Being a New Mexican, I love mountains of all kinds. I admit a special fondness, though, for Japanese mountains. They frequently erupt with clouds of steam from geothermal activity. They're also big enough that their tops mingle with clouds on a regular basis. I'm not sure which is going on in this photo, but I'm inclined to think it's a combination of both. Whatever -- it's cool.

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A Day in the Life 

8:00 am -- Wake up to sounds of small city life, including clanking and machinery from nearby cement plant.
8:30 am -- Breakfast. Sometimes we have toast, eggs, or cereal (Japanese cornflakes + Iwate milk = awesome). Other days, we eat rice topped with umeboshi (pickled plums that look like brains), seaweed, or natto (fermented soybeans that have the texture and viscosity of warm Rice Krispie treat matter).

Okay, sometimes Matthew has natto. I fear the natto.

We also use mornings to catch up on American news and our respective newsgroups and food boards, since much of what happens happens while we're merrily snoozing away.

11:30 am -- Put futons away (only sometimes, I confess), iron, go to dry cleaner, decide whether we'll have lunch together. Matthew suits up for work and cycles off, messenger bag slung over his shoulder. He's adorable. :) I do laundry in the Jetsons washing machine, or clean up the teeny-tiny kitchen, or deal with paperwork.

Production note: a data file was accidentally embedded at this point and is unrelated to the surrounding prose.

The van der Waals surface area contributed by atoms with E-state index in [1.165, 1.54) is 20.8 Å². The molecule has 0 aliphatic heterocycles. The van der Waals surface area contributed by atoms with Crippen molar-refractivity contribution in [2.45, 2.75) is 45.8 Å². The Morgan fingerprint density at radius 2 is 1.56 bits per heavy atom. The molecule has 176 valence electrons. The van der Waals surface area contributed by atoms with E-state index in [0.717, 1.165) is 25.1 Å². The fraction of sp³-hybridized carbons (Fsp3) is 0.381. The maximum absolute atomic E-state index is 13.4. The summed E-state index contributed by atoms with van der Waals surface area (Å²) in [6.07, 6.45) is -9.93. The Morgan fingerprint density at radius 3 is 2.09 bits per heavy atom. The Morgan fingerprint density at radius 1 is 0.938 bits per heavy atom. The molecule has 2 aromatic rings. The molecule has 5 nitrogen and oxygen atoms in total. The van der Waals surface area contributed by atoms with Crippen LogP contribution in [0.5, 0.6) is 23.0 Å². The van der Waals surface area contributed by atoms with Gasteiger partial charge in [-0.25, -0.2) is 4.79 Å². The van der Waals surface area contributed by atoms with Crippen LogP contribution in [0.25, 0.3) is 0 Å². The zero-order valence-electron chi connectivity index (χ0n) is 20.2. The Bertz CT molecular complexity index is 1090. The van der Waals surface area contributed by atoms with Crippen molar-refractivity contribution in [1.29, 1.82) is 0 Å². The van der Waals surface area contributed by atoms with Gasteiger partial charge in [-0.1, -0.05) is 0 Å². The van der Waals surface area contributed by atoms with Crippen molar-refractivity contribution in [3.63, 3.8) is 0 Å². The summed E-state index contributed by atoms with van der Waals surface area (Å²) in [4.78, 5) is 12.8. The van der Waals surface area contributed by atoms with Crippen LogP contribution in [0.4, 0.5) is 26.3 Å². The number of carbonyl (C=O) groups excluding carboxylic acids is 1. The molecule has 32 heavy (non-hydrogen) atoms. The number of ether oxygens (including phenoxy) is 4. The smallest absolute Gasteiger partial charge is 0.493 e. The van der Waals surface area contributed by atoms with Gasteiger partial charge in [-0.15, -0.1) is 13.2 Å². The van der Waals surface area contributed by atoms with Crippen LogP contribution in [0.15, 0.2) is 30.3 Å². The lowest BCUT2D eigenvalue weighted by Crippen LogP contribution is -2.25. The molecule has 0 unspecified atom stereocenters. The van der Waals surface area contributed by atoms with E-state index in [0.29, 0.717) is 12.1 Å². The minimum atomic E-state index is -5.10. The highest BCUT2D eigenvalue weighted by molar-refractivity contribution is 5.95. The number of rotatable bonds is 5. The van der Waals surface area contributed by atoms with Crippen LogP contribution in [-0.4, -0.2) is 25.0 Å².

Somewhere around 1:00 pm -- Lunch! I bike over to Matthew's school, and we seek out a mealing venue. There's a good, cheap takoyaki (grilled octopus balls, by which I mean balls of octopus meat) joint near his school that serves lunch specials of takoyaki (obviously) or tasty, tasty yakisoba (grilled noodles), onigiri (seaweed-wrapped rice balls stuffed with something like spiced roe, salmon, or brains), and a dessert (most recently, melon custard -- mmm). The people running the place are very friendly and chatty.

2:00 pm -- Deetsing around on some combination of errands, exploration, grocery shopping, and the inevitable WTF? moment. Here's today's:

I finally acquired an apron today. It makes me look a bit like a miniskirt-wearing short-order cook.

Sometimes, my travels take me to the "WellYu" building, home of the Kitakami International Assembly Hall and a tiny, excellent art museum. KIAH is where Matthew first learned about The Moustache's reputation from a fellow Amerika-jin, an exchange student from Florida whose father had seen them around.

Somewhere around 5:00 pm -- return home and unpack goods. Feel relieved to have blood flow restored to hands if I overestimated how much I could reasonably carry on my sketchy bike, as I did today. Study Japanese, or surf the net, or catch up on email, or go for a bike ride.

7:00 pm-ish on days when it's not raining -- watch sunset.


8:30 pm -- make dinner. I've been cooking a fair amount of Japanese food, including fish, and had quite a bit of success. Fish is tricky, but for some reason, seems very easy to do here. On Tuesday, I made salt-broiled whole aji (horse mackerel), including gutting and de-gilling. There's no stopping me now...

9:30 pm -- Cocktail time! Matthew gets home from work around 9:10 most nights, changes, and makes drinks while I finish dinner. We eat and speak some Japanese before doing our last internet stuff and going to bed.

11:00 pm -- get out futons, go to bed. Listen to frogs communing along the Waga River.